• Many of these meditations were first developed by OSHO, Dhara’s teacher from India.

What is Active Meditation?

This active mediation is the tantric pathway

the feminine way, which is to not fight

but accept who you are now.

Acceptance, no judgment,

is the light that we need to transform ourselves.

Using active meditation techniques helps

release and balance blocked energy,

connect with higher frequencies,

and open our awareness.

Rather than react to the old beliefs that condition us, we can become aware and begin to transform into a more conscious self.

Active Meditations were the creation of OSHO at the end of the 1960s, when he realized that most Westerners had a difficult time sitting still while he was teaching them traditional meditation techniques.

Mind-Body Relationship

He found that when you work the body first,

physical stress is released and the mind follows.

Less Physical Stress = Less Mental Chatter

Meditation Consists of Four Stages

The first two stages are active to tune the body and mind in preparation for the last two stages, in which true meditation can actually “happen


Kundalini Shake (Standing or Sitting)

With the same start position, feet apart, body relaxed, let the legs shake and send

vibrations up through the body. Relax pelvis to the shoulders, slightly open the

jaw and allow sound to come forth to release energy blocks. When the music

stops, stand still and feel the pulse of your life.


Humming Vibration (Sitting)

Sit in a comfortable upright position. Repeat the sound “Hum” to vibrate your

spinal tube at your own pace with a tone that is comfortable for you but loud

enough to vibrate. This is a tantra meditation, so welcome and watch your

thoughts. There are no good or bad thoughts—just be the watcher.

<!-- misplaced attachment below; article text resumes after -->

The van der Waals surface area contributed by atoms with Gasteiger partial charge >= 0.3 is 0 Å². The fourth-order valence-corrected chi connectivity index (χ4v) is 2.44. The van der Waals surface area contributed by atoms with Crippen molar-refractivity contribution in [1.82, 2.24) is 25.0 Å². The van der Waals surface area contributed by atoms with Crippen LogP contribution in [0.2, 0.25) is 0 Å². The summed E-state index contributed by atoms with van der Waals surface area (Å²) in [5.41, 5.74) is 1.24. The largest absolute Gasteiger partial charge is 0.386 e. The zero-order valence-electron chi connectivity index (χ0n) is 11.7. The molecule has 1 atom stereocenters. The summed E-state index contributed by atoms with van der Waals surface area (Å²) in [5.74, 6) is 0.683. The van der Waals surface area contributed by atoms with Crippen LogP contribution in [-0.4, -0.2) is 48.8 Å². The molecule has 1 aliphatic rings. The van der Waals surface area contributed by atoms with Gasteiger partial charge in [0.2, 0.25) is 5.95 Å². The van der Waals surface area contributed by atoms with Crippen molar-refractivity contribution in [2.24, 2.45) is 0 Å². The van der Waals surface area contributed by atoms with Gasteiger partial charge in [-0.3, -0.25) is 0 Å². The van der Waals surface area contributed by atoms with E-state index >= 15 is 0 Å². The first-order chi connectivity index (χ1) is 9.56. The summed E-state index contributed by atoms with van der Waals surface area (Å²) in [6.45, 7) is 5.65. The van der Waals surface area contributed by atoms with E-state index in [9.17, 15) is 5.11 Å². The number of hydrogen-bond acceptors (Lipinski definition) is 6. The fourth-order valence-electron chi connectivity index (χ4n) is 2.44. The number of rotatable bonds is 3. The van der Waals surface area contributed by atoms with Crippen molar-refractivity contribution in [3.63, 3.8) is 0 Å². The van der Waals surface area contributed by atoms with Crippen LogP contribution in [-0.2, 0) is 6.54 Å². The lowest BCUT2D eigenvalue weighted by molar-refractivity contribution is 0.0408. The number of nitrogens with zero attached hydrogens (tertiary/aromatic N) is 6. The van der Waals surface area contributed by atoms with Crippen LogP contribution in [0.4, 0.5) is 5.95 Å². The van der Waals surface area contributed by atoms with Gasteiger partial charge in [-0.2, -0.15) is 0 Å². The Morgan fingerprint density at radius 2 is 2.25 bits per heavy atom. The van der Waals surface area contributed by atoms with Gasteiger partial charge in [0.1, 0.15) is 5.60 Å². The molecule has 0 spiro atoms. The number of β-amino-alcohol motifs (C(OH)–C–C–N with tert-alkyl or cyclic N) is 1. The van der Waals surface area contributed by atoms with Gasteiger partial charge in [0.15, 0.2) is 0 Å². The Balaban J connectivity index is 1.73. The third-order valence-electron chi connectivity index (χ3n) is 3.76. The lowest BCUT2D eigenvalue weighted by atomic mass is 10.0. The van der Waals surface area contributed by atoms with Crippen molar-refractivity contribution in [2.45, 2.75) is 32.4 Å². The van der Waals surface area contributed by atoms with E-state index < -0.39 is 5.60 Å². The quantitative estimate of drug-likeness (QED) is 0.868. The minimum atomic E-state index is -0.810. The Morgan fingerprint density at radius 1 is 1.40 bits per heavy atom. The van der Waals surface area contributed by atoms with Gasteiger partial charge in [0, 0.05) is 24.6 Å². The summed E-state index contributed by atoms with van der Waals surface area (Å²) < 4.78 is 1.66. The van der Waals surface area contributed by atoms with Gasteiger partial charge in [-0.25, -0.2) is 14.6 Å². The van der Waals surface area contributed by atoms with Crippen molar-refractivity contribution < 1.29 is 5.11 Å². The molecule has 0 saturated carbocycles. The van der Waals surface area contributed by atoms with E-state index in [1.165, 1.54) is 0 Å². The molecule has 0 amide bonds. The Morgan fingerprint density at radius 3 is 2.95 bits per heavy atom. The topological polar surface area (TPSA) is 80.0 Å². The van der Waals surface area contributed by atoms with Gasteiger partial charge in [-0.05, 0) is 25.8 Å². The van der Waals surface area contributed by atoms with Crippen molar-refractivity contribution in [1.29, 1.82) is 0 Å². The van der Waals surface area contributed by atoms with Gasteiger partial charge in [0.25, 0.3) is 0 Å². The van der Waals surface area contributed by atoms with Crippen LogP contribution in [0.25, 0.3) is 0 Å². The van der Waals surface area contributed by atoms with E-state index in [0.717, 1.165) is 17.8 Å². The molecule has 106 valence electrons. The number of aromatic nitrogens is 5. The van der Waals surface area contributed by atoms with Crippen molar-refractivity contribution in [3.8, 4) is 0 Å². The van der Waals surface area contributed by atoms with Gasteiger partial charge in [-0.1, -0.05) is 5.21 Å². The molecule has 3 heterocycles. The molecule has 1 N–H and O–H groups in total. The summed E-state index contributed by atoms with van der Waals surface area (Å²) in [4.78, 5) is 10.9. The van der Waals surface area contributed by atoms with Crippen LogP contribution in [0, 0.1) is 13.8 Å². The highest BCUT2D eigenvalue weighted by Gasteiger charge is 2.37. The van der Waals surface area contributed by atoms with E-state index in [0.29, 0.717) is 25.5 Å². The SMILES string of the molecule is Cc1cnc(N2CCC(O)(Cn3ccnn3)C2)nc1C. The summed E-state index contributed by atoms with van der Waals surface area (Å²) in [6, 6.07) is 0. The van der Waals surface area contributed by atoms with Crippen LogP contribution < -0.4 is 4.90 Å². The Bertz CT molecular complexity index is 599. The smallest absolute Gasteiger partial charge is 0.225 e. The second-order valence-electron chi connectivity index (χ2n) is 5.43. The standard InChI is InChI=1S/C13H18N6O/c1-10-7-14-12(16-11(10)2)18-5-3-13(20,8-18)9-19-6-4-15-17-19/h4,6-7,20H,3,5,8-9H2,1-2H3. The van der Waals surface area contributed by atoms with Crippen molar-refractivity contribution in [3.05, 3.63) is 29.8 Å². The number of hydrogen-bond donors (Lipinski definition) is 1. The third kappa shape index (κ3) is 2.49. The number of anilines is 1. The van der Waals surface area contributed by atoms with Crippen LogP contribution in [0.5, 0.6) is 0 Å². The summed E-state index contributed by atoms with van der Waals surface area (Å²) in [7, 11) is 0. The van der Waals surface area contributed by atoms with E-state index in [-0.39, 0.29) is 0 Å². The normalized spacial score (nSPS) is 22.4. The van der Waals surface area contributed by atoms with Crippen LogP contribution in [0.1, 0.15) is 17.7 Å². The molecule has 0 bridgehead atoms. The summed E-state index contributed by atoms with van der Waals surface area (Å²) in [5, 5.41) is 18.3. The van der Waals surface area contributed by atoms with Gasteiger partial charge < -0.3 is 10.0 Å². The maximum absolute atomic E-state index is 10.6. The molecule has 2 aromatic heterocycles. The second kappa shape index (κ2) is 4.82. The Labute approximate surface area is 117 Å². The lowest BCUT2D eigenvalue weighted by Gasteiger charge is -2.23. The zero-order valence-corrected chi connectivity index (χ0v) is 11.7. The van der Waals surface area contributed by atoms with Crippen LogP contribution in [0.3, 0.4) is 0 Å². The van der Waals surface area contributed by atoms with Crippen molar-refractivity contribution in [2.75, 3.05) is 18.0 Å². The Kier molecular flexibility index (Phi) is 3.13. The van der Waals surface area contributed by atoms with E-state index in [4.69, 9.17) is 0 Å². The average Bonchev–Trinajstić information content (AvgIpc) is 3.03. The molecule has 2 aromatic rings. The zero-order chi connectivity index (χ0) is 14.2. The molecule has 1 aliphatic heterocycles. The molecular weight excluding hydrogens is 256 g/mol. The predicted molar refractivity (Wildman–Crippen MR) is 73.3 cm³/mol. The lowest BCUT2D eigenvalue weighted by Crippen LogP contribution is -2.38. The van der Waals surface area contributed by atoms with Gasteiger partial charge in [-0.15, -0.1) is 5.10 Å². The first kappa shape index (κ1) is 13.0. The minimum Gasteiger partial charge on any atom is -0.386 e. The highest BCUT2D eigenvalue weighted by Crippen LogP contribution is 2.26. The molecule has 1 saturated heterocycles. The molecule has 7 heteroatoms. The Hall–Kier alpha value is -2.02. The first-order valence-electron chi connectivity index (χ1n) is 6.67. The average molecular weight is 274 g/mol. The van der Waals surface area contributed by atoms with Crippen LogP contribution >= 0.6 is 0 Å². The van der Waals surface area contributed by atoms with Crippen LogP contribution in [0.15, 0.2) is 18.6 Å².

Lucid Dreaming (Lying Down)

Lying down with your back on the floor, just let go and melt into the earth.

At this point, you don’t need to do anything, but if your mind wanders, let it

wander. If you fall asleep, welcome your lucid dreams. As the music ends, gently

stretch, sit up, open your eyes, and enjoy your day!

The other fundamental change is in the breathing. While much is known about the chemical changes brought on by stress, very little is known about the breathing changes. This is surprising, because while chemical studies are complicated, expensive, and often painful for the patient, examining the breathing could hardly be easier. And these chemical changes that are measured lie almost completely outside the conscious domain. Do any of us have any idea what our current cortisol levels might be? So, even if abnormalities are found, there is not much the patient can do about them. Breathing can be either spontaneous and natural, an organic response to the moment, or it can be habitual, mechanical, and reactive—the result of a lifetime’s emotional experiences, laid down like rings on a tree. Watching the breath was Gautama the Buddha’s basic insistence, en route to meditation, to consciousness.